5. Rushing in too quickly in the middle of the night

Guilty! When I was a first-time mom, I rushed in at first peep. I rushed in before there even was a peep. I didn't let my daughter learn to soothe herself because I was so afraid of my baby feeling any sort of pain, sadness, or loneliness. But as the months went on and the sleep got worse, I came to realize that I myself was sabotaging it. By rushing in too quickly, I wasn't giving K the chance to soothe herself in the middle of the night, and what I was the most shocked to discover were the phenomenon of 'sleep-cries'. All babies will have the occasional sleep-cry (and overtired children can have many sleep-cries over the course of the night, and the combination of chronic overtiredness and an inability to self-soothe means these sleep-cries may often turn into full-blown nightwakings). A sleep-cry is exactly as it sounds - a cry that baby makes while in their sleep. The cry is often a very piercing cry, it almost sounds like they are in pain, and it can last up to 10 minutes in duration. Rushing in during a sleep-cry will only awaken the child when they would have simply returned to sleep on their own (if you have a video monitor as I do, you can see that in fact, babies eyes are still closed while crying). If you are experiencing many sleep-cries within the first 3-4 hours of baby falling asleep, this is a good sign that your child is overtired and you may want to take a look at their daytime schedule and bedtime to see if it's meeting their needs. Sleep-cries are the reason that I always recommend to all my families to wait 10 minutes (up to 6 months) 15 minutes (up to 11 months) and 15-20 minutes (for toddlers) before deciding if you should intervene in the middle of the night. Your baby may surprise you one day and return to sleep unassisted, and they would never have done it if you hadn't given them the opportunity.


Pam Edwards is a Certified Infant & Child Sleep Consultant and founder of Wee Bee Dreaming Pediatric Sleep Consulting in Grande Prairie, Alberta. Healthy sleep is addicting and she has made it her life mission to help families all across the world get the sleep they deserve - a good night's sleep doesn't have to be a dream!

The Dreaded 4 Month Sleep Regression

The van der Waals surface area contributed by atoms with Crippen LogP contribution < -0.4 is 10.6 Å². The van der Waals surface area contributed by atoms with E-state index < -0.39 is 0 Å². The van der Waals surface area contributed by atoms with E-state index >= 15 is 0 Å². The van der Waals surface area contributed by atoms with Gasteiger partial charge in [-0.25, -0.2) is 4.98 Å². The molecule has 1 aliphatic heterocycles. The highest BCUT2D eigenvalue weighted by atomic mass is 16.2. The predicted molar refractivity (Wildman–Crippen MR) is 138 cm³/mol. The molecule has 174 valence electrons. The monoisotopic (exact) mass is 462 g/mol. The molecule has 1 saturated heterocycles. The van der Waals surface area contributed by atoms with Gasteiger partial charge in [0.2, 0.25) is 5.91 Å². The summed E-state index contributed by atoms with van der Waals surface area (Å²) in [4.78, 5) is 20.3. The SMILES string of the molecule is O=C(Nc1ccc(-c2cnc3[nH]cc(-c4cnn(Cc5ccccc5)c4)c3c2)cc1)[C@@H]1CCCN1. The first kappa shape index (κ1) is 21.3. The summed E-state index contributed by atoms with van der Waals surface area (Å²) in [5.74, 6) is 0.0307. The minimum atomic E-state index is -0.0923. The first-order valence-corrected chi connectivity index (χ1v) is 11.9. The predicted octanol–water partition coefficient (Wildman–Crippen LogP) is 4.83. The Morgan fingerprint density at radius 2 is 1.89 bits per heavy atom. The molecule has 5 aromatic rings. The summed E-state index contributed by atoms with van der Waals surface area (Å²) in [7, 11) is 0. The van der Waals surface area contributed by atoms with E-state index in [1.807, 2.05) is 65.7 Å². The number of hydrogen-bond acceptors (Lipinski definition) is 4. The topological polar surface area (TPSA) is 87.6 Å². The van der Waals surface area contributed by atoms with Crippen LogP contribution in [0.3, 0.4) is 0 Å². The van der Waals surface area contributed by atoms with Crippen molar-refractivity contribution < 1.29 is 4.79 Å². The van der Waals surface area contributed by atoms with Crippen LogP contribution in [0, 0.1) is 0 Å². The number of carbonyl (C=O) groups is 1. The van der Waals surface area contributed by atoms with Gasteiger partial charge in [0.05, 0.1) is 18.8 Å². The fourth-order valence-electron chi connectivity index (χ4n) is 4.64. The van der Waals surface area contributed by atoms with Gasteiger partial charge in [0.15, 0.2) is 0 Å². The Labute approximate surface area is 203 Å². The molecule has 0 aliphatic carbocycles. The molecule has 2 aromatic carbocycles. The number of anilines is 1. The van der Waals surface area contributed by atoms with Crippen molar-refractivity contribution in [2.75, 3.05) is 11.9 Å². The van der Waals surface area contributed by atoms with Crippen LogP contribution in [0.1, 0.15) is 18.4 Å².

The '4 month sleep regression' has celebrity status in my sleep world.  I hear this phrase almost every single day; from an exhausted mom of a 5 month old, wondering why her baby's sleep has gone downhill in the last month, to parents of a toddler who say that "their baby has never slept well since 4 months of age", or even from a mom of a 3 month old, worried about the upcoming "regression".  I am here to help you realize what goes on around 4 months, and how we can prevent a true 'regression' from occurring.

What is a sleep regression?

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A sleep regression is thought to occur when a baby who is normally sleeping well begins to wake frequently at night and/or fights/refuses naps.  These regressions seem to come out of nowhere and can last indefinitely.  There is thought to be a regression around 3/4 months, 9 months, and 18 months.  Not at all coincidentally, we can see that all of these 'regressions' occur around the same time as nap transitions (the 4-3 nap transition around 4 months, the 3-2 nap transition around 9 months, and the 2-1 nap transition around 18 months).  In my opinion, these regressions are really just our babies' sleep needs changing and parents are not prepared to handle these changes properly, thus leading to baby becoming overtired.  You know by now that an overtired baby will wake frequently at night and/or fight/refuse naps so - voila!- a 'sleep regression' is born.

So what causes the '4 month sleep regression'?

Four months is a very busy time for babies.  There is a lot that happens with our children's sleep at this age.  Four months is the time where a baby's sleep becomes more like an adult's.  I won't bore you with the details about how this happens, but it's important to know a little bit about why some of the things that you were previously doing (i.e. rocking/nursing to sleep) seem to quit working at four months of age.